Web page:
GENDER DIFFERENCES IN PATTERNS OF RELATIONSHIP VIOLENCE IN ALBERTA
MARILYN I. KWONG and KIM BARTHOLOMEW, Simon Fraser University DONALD G. DUTTON, University of British Columbia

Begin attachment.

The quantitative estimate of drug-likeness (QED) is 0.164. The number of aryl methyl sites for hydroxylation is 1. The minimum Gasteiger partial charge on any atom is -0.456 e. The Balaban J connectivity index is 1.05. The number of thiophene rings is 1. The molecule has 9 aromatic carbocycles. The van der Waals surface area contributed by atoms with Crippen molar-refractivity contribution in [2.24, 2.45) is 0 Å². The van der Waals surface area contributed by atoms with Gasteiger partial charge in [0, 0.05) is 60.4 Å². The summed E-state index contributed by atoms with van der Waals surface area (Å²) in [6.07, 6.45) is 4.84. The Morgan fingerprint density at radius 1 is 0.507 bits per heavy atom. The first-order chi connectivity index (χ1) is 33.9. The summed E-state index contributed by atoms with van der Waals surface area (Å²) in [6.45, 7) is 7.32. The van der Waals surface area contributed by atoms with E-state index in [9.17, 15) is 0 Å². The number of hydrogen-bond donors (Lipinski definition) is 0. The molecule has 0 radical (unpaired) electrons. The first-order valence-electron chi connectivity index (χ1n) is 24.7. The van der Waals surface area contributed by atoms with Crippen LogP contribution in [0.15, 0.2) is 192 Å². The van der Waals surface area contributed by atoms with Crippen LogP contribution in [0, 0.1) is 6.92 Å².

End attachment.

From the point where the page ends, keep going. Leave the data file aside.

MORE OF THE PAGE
Gender differences in patterns of relationship violence were investigated in a representative sample of adult men (N = 356) and women (N = 351) from the province of Alberta. Respondents reported on their receipt and perpetration of violent acts in the year prior to the survey. Men and women, respectively, reported similar one-year prevalence rates of husband-to-wife violence (12.9% and 9.6%) and wife-to-husband violence (12.3% and 12.5%). However, differential gender patterns of reporting were identified. On average, men reported that they and their female partners were equally likely to engage in violent acts and to initiate violent conflicts. In contrast, women reported lower levels of victimization than perpetration of violence, and they reported less male-only and male-initiated violence than did men. The majority of respondents in violent relationships reported a pattern of violence that was bidirectional, minor, infrequent, and not physically injurious. The discussion focuses upon the meaning of gender differences in reports of relationship violence, and the existence of distinct patterns of violence within intimate relationships.